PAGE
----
Last Updated on March 1, 2019
March 1, 2019 – Quebec immigration candidates who have already received a Quebec Certificate of Selection (CSQ) face longer waits to have their cases approved due to lower immigration quotas.
There are 41,200 applicants in the system already approved for Quebec immigration, but the Coalition Avenir Quebec (CAQ) decision to reduce quotas means longer wait times.
The already approved candidates are separate from the 18,000 files awaiting processing for the Quebec Skilled Worker program, which the CAQ government wants to scrap.
Applicants with a CSQ in hand must go to the federal government to apply for permanent residence. Federal officials complete criminal record checks and medical tests before issuing approval.
Judge Orders Quebec Immigration Minister to Continue Processing Skilled Worker Applications Under Current Law
Quebec Sees Large Decline in Net Migration to Other Provinces in Canada
Immigration.ca Livestream Series: Immigration Lawyer Colin Singer Reviews How Important Legislative Changes Affect Candidates and Employers
Immigration.ca Livestream: How Canada’s 2019-2021 Higher Immigration Levels Will Affect Candidates and Employers
Since 2015, Quebec has requested 25,000 cases per year be approved by the federal government.
However, under the CAQ provincial government, this figure has dropped to 19,500 for 2019.
It means that with more than 41,000 approved candidates in the system, some will have to wait more than two years for their permanent resident applications to be processed.
Meanwhile, a Quebec judge this week told the CAQ it had to continue processing applications for the Quebec Skilled Worker program under existing rules.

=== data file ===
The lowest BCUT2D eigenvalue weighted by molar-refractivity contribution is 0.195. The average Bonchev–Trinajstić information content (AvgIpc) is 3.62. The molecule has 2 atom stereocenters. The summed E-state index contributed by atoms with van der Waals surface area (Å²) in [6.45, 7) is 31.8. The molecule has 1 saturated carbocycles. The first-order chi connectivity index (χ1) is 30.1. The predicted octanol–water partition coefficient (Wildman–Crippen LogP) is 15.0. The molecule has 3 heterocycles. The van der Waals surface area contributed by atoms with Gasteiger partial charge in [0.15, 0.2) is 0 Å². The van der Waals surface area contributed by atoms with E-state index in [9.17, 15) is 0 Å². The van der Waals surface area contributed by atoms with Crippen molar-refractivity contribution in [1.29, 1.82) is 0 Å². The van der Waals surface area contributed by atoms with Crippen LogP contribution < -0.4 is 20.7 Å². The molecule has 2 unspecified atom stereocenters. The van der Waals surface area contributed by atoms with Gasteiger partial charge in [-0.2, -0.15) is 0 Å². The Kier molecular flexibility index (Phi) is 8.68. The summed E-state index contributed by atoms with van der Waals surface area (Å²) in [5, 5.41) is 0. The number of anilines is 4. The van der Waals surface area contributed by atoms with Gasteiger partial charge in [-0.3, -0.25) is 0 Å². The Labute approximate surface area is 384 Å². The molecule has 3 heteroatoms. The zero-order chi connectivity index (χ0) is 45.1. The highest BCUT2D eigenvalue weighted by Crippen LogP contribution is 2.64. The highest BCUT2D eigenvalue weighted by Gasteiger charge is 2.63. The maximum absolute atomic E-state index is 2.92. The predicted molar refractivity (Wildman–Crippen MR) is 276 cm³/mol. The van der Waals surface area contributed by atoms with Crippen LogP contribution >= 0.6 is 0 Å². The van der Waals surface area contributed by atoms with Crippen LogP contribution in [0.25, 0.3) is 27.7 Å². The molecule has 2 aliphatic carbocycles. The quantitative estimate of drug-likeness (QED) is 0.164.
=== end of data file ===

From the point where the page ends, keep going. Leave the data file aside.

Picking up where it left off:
Following the judge’s decision, the Quebec immigration ministry (MIDI), issued a statement saying it would begin processing applications.
The statement said: “Following a decision handed down by the Superior Court on February 25, 2019, the ministère de l’Immigration, de la Diversité et de l’Inclusion announced that it will continue to process and render decisions on applications to obtain a Certificate de sélection du Québec (CSQ) under the Regular Skilled Worker Program (RSWP). The Court’s ruling pertains to the 18 000 applications submitted before August 2, 2018, for which the Ministère has yet to render a decision.
“The Ministère will contact the candidates as it proceeds with processing the applications.”
The decision came after the CAQ’s attempt to suspend 18,000 existing applications while it tries to pass its new immigration law. Bill 9 would see the applications cancelled altogether. The new bill is currently being debated in Quebec’s National Assembly.
Quebec is mired in controversy as more than 45,000 individuals including applicants and dependents, who applied under the Quebec Skilled Worker Program, await processing of their pending applications. Some date as far back as 10 years.
|Number of pending applications||18,000||45,000+|
|How many working/studying in Quebec||3,700||9,250|
|Number of applications concluded monthly 2015||2,000||5,000|
|Number of applications accepted monthly 2015||1000||2,500|
What can applicants with pending applications expect?
Evidence presented suggests that MIDI will unlikely issue more than 1,000 approvals from the pool of pending applications for the rest of 2019. Many of the applications in the backlog have outdated documents, or do not meet more stringent amendments put into place in August 2018.
The court will not attempt to define the pace of usual treatment the Quebec Immigration Minister must follow in processing existing applications. MIDI has wide latitude to manage its case load, but must follow a processing time which is reasonable.
Candidates who are currently working or studying in Quebec will be invited to apply under the Quebec Experience Program. Candidates who meet such rules, will be given priority processing and will not be subject to Bill 9.
The vast majority of the 18,000 pending applicants who are outside Quebec, will not find any relief from today’s judgement. Once the law ultimately comes into effect, most applicants who are not issued approvals by that date, will find their applications cancelled under Bill 9.